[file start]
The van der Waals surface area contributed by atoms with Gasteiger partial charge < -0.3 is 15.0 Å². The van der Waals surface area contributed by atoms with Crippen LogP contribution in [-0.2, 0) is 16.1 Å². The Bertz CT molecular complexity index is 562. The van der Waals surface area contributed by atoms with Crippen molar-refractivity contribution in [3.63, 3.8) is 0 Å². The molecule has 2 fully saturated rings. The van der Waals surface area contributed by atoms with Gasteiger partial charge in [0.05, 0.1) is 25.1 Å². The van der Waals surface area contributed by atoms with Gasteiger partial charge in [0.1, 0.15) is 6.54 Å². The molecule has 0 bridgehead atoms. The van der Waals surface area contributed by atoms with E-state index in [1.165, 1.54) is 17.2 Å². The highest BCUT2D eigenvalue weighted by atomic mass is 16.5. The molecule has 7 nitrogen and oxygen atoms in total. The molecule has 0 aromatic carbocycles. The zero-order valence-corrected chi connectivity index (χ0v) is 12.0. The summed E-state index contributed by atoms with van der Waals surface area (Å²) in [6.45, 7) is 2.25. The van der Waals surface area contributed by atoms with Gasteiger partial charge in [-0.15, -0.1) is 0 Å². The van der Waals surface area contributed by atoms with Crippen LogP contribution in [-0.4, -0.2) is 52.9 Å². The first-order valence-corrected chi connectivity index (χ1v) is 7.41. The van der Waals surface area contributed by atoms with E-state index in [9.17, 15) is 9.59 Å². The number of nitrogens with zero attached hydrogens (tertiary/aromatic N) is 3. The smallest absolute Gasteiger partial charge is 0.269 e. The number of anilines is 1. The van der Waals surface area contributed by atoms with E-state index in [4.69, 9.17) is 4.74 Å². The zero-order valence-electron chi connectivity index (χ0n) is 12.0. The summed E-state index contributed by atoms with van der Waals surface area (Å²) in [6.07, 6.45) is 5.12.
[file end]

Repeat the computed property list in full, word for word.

The van der Waals surface area contributed by atoms with Gasteiger partial charge < -0.3 is 15.0 Å². The van der Waals surface area contributed by atoms with Crippen LogP contribution in [-0.2, 0) is 16.1 Å². The Bertz CT molecular complexity index is 562. The van der Waals surface area contributed by atoms with Crippen molar-refractivity contribution in [3.63, 3.8) is 0 Å². The molecule has 2 fully saturated rings. The van der Waals surface area contributed by atoms with Gasteiger partial charge in [0.05, 0.1) is 25.1 Å². The van der Waals surface area contributed by atoms with Gasteiger partial charge in [0.1, 0.15) is 6.54 Å². The molecule has 0 bridgehead atoms. The van der Waals surface area contributed by atoms with E-state index in [1.165, 1.54) is 17.2 Å². The highest BCUT2D eigenvalue weighted by atomic mass is 16.5. The molecule has 7 nitrogen and oxygen atoms in total. The molecule has 0 aromatic carbocycles. The zero-order valence-corrected chi connectivity index (χ0v) is 12.0. The summed E-state index contributed by atoms with van der Waals surface area (Å²) in [6.45, 7) is 2.25. The van der Waals surface area contributed by atoms with Gasteiger partial charge in [-0.15, -0.1) is 0 Å². The van der Waals surface area contributed by atoms with Crippen LogP contribution in [-0.4, -0.2) is 52.9 Å². The first-order valence-corrected chi connectivity index (χ1v) is 7.41. The van der Waals surface area contributed by atoms with E-state index in [9.17, 15) is 9.59 Å². The number of nitrogens with zero attached hydrogens (tertiary/aromatic N) is 3. The smallest absolute Gasteiger partial charge is 0.269 e. The number of anilines is 1. The van der Waals surface area contributed by atoms with E-state index in [4.69, 9.17) is 4.74 Å². The zero-order valence-electron chi connectivity index (χ0n) is 12.0. The summed E-state index contributed by atoms with van der Waals surface area (Å²) in [6.07, 6.45) is 5.12.